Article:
When it comes to career opportunities, everyone deserves a chance.
That’s the message a group of Arizona Technology Council members and I took to Washington, D.C., recently as we met with lawmakers and their staff on Capitol Hill as part of the annual CompTIA DC Fly-In. (More details on page 4 of this section.)
In meetings throughout the day, we shared our concerns about workers lacking the skills needed to sustain a new economy built on technology. The state of this “skills gap,” as it is known, were detailed in a 2017 report issued by the trade association CompTIA (Computing Technology Industry Association). For example, 96 percent of the 600 IT and business executives surveyed believed too many workers lack advanced skills.
However, instead of telling members of the Arizona delegation to just fix it, we offered a ready-made solution. We asked them to cosponsor the bipartisan Championing Apprenticeships for New Careers and Employees in Technology (CHANCE in Tech) Act that was introduced in both the House and Senate last summer.
The proposal would provide hands-on, real-world upskilling by creating educational and job opportunities for high school students, early college STEM students, and postsecondary students. It would encourage high schools to redouble their career training efforts, ensuring students are provided with a strong STEM and IT career technology curriculum and diverse career pathway counseling. Additionally, it would create an intermediary body to drive industry-led, public-private partnerships to prepare a bigger pipeline of tech professionals.
Why is the measure focused on technology? If you think about it, which industry is not touched by technology? The gross output of the sector exceeds that of legal services, automotive, airline, motion pictures, hospitality and restaurants, to name just a few examples. Additionally, the skills are highly transferrable, as 80 percent of technology jobs are standard to related jobs in healthcare, manufacturing, financial services and others.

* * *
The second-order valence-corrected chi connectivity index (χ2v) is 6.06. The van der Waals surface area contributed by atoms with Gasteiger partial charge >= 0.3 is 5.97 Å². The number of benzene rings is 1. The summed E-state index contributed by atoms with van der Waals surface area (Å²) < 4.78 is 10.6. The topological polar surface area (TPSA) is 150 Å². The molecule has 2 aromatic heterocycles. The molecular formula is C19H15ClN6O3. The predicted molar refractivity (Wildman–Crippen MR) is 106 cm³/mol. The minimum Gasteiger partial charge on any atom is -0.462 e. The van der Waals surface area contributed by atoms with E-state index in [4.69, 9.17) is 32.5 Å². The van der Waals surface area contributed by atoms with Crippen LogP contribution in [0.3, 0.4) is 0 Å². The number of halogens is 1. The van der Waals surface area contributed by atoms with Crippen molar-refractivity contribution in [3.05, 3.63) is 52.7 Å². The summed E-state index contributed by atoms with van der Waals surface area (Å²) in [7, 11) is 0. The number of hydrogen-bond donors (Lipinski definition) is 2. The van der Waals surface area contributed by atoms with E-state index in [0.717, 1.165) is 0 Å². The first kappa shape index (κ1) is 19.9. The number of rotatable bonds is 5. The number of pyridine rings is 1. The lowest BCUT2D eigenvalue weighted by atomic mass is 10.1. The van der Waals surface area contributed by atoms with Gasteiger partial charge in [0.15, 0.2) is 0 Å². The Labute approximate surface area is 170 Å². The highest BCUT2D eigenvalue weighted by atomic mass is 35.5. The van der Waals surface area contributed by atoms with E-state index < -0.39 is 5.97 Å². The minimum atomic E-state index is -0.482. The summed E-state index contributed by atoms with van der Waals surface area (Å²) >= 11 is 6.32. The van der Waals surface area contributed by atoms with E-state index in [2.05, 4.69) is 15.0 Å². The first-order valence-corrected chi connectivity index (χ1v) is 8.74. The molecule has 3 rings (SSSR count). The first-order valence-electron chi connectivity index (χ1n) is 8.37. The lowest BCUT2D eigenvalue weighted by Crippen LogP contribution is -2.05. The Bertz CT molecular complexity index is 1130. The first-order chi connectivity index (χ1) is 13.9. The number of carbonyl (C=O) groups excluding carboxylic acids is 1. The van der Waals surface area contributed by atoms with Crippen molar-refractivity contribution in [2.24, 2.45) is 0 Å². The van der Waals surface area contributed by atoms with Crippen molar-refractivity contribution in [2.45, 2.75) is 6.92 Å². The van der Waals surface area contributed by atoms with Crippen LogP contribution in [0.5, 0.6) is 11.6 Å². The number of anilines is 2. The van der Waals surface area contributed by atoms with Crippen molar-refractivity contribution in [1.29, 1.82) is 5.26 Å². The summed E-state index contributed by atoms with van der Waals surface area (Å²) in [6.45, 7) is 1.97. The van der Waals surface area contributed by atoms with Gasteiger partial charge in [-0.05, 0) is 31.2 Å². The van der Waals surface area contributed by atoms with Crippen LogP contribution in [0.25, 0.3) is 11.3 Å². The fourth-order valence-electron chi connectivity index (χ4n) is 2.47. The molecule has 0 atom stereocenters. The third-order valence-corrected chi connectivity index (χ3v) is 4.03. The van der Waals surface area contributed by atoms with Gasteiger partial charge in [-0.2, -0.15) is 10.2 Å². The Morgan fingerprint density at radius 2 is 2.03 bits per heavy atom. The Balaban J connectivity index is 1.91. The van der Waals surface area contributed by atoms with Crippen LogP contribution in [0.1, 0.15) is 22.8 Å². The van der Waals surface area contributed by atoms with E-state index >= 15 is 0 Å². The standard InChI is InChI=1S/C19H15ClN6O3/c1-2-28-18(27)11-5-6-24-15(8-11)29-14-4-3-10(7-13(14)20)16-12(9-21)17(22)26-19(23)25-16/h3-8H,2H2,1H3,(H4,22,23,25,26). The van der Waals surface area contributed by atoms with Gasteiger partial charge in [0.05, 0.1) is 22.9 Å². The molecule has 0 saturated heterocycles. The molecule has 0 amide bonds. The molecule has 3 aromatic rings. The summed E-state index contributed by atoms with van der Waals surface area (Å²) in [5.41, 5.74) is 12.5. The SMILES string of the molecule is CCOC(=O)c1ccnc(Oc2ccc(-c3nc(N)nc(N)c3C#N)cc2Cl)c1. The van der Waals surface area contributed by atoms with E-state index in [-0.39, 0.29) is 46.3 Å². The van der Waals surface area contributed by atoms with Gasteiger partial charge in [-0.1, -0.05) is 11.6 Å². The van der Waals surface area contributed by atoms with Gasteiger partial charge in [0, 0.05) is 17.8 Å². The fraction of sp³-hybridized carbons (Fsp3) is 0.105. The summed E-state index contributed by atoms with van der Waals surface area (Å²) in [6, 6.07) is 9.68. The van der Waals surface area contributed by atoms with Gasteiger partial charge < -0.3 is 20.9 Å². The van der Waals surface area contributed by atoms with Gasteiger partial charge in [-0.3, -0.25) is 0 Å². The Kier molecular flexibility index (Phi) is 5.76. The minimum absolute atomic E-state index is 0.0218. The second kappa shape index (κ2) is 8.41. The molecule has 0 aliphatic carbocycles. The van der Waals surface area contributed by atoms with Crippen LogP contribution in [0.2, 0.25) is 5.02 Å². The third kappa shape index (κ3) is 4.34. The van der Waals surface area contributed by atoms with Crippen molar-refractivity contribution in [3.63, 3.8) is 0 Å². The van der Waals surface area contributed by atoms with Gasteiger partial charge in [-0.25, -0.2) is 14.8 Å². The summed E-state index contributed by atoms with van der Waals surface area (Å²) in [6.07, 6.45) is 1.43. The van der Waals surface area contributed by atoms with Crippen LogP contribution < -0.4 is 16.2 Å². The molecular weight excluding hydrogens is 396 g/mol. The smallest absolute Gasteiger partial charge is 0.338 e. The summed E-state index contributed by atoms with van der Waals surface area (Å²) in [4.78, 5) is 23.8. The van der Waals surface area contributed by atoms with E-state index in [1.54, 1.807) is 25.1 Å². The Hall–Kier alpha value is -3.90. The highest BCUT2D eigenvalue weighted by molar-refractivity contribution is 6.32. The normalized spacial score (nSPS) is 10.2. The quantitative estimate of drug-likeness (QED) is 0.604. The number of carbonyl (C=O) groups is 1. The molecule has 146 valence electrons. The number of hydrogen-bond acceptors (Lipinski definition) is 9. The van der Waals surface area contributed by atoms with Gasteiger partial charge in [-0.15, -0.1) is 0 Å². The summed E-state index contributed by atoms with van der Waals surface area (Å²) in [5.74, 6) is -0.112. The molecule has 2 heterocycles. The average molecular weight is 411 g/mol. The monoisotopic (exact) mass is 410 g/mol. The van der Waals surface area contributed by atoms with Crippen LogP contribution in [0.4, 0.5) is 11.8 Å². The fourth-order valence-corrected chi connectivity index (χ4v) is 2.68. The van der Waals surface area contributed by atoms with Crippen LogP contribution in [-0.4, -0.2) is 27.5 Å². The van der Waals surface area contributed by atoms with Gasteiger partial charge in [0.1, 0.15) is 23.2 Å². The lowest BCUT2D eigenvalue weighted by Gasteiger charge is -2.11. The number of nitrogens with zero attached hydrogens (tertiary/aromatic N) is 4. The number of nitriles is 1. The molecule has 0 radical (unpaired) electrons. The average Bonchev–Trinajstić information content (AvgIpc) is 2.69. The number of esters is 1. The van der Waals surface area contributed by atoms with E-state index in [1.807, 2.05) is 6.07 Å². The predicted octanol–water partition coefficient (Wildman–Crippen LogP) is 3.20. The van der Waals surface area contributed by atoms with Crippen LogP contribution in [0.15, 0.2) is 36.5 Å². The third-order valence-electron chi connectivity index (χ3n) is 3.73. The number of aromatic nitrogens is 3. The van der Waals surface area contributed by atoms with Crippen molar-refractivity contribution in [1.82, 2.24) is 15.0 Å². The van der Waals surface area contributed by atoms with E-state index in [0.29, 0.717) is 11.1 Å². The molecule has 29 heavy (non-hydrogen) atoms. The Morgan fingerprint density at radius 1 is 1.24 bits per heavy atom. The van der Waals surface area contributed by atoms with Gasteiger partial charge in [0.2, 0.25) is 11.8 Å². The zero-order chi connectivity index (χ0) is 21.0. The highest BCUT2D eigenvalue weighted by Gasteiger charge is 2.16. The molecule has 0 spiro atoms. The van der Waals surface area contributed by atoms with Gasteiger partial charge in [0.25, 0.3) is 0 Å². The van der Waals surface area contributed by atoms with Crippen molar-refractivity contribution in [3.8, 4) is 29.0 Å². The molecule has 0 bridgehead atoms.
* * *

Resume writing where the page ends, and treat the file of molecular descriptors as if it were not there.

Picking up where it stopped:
Even better, the public-private partnership created would be industry-led, not just another program dictated by government. And no new taxpayer dollars would be needed. In the last budget, $90 million was set aside for apprenticeship activities, which could be used to help fund the bill.
It was a pleasant surprise for our group to learn in our meeting with Rep. Kyrsten Sinema that she already was aware of the proposed CHANCE in Tech Act. In fact, she immediately agreed to sign on as a co-sponsor of the bill.
As for the others we met that day, we worked to bring them up to speed on the issue as we made our case. Fortunately, they all seemed to believe they could support the measure based on what they heard from us and committed to have their staff study it further. A “maybe” is still better than a “no.”
All we want is a CHANCE.